A dog is man’s best friend, the old adage tells us — and, indeed, new research shows that when it comes to fulfilling our basic psychological needs, humans do benefit from their pets in much the same way they do from their friends.
Researchers from Miami University and Saint Louis University set out to test whether a person can really lean on his or her pets to “fulfill one’s social needs” — that is, to feel connected and in control of one’s life. A growing literature in psychology has already shown that among the elderly or the very ill, caring for a pet can help stave off loneliness and even improve physical health. But can pets bolster mental health among people who aren’t already feeling isolated from other humans? That was the question the researchers set out to test.
The group, led by Allen McConnell at Miami University, conducted three separate but related studies, which were published together online as a single article in the Journal of Personality and Social Psychology early this month.
In the first study, the researchers simply quizzed groups of pet owners and non-owners about their personalities. They found that on average owners were less lonely, had higher self-esteem, and exercised more (although of course it isn’t clear whether pets bring out those positive traits in their owners, or whether people with those traits are the ones who seek out pets in the first place).
In the second study, the researchers took a closer look at dog owners in particular. They found that — using standard psychological measures of social needs fulfillment — dogs did indeed help their owners to meet social needs, and that those owners then felt better about life as a result. Most importantly, the researchers found that fulfillment from pets was beneficial no matter how much support the owners were already getting from other people. Friends and family are not a substitute for pets, in other words. Pets are a boon to well-being, regardless of human companionship.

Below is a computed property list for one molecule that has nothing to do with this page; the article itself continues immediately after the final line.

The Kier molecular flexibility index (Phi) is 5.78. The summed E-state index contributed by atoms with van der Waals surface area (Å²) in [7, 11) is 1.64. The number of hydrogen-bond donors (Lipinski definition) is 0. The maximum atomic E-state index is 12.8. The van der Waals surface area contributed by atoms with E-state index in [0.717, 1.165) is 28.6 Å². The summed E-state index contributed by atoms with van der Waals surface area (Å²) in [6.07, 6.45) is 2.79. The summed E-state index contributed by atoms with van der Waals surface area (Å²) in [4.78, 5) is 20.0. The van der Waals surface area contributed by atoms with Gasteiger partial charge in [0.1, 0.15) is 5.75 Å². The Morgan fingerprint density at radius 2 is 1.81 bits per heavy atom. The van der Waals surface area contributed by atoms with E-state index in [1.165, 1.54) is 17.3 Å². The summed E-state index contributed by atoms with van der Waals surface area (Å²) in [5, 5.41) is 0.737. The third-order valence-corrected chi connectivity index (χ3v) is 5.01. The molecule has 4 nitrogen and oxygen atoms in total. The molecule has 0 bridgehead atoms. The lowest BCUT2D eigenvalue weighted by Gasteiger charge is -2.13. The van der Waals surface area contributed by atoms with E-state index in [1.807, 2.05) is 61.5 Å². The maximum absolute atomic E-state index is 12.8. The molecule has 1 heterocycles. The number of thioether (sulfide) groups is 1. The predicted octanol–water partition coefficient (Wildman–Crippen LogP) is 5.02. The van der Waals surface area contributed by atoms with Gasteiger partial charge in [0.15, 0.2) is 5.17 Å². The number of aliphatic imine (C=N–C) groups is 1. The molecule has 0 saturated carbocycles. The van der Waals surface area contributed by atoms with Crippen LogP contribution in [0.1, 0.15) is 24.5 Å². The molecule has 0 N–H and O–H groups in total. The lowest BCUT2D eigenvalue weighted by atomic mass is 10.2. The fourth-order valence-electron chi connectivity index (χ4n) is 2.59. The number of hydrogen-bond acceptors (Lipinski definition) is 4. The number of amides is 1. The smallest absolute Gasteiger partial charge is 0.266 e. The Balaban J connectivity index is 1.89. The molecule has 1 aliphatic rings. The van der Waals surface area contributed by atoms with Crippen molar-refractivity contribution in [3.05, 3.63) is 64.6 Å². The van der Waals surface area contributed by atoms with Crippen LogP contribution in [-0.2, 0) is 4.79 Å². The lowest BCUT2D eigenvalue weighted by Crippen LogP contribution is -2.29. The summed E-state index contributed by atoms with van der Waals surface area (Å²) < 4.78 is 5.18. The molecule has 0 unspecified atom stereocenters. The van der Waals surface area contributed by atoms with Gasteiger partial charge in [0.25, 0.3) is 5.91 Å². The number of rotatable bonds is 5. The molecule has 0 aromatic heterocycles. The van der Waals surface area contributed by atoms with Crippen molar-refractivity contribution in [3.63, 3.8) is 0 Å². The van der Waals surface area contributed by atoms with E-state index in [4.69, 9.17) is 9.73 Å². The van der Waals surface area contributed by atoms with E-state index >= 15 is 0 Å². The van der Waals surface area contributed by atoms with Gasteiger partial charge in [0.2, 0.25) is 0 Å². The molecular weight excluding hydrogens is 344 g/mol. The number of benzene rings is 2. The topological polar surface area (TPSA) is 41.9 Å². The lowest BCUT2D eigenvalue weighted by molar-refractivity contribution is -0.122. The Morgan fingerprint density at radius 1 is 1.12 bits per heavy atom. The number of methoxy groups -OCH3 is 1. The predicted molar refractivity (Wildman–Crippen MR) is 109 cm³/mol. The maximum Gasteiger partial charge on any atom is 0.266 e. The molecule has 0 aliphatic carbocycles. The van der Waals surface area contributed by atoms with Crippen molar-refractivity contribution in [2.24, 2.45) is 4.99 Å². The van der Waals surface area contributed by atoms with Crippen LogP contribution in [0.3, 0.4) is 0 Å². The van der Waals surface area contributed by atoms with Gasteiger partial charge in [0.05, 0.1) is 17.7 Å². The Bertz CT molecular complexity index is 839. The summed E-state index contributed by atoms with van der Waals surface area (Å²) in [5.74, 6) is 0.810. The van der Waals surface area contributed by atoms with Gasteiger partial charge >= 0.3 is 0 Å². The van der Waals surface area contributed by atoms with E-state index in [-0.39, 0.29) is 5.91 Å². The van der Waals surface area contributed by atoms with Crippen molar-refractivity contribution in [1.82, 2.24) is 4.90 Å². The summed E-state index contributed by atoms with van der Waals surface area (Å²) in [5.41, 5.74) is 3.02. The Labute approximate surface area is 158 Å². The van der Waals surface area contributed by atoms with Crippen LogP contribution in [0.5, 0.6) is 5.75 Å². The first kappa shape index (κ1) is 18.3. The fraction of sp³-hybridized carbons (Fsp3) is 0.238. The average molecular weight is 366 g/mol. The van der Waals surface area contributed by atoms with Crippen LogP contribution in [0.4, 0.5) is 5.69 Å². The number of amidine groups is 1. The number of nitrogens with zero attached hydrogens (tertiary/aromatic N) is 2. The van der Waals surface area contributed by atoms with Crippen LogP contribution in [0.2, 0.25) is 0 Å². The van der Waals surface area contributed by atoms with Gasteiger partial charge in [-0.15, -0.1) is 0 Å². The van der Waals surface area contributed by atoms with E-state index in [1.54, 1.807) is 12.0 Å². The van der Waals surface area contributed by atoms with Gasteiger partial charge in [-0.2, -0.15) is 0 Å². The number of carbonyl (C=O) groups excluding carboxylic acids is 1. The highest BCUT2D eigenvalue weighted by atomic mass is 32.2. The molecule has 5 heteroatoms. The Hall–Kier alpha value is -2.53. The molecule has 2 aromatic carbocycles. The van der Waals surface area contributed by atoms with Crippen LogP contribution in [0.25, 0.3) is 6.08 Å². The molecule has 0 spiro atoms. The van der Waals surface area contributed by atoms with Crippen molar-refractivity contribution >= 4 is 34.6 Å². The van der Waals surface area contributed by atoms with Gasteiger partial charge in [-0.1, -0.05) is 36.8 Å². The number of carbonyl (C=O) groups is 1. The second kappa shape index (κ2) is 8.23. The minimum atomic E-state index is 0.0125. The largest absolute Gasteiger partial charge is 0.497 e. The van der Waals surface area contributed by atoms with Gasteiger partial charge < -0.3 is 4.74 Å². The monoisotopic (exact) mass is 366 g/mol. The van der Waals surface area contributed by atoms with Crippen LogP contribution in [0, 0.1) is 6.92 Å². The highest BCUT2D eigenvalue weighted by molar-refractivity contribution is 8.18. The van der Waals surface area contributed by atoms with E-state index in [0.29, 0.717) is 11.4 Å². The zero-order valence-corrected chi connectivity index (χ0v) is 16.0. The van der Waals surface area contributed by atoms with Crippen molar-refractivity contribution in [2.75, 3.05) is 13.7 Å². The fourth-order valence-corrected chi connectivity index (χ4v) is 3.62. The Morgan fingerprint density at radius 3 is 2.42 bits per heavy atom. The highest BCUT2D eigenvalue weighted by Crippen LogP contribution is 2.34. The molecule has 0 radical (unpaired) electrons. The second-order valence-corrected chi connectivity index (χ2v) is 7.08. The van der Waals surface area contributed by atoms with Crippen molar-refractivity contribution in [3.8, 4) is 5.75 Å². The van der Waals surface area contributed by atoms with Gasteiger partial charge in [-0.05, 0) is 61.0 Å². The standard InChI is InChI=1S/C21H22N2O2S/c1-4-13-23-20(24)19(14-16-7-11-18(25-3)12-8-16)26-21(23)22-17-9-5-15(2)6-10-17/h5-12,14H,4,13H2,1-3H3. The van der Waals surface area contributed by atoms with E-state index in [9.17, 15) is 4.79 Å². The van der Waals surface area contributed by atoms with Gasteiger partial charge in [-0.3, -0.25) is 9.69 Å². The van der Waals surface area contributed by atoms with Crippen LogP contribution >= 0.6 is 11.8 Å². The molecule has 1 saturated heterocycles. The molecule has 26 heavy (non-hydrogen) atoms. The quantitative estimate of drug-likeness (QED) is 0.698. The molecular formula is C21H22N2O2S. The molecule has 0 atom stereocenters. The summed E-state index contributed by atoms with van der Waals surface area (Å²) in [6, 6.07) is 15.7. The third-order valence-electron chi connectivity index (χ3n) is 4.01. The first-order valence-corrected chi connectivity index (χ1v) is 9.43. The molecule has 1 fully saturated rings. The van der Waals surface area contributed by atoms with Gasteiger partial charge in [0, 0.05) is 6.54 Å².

Finally, in the third study, McConnell and colleagues asked a group of college students to think about a time that they had felt socially excluded or rejected. After that miserable exercise, the students were then asked either to write a passage about a best friend, to write about a close pet, or to draw a map of their campus.
The students who wrote about their friends or their pets both felt better afterward, recovering their sense of self-worth and happiness after the exercise in thinking about rejection and isolation. Meanwhile the map-drawing group remained a little glum. The exciting part for the pet owners, however, is that thinking about a pet helped just as much as thinking about best friend. As McConnell et al. write, “one’s pet was every bit as effective as one’s best friend in staving off social needs deficits.”
Overall, though it may come as no surprise to pet owners, this new research shows that people can derive joy and meaning from their pets even when they already have other friends and family to care about them. Perhaps it’s as simple as that pets make us feel loved. Long after your kids have left home, your dog will still run to the door to greet you when you get home from work. Or, perhaps, it’s that pets make us feel needed. They are a reason to get out of bed every day — even if that reason is only that someone has to feed the cat.
“Belongingness is considered a central need for people,” McConnell et al. write. “If pets are ‘psychologically close’ to their owner, they may provide well-being benefits for the owner just like any other person.”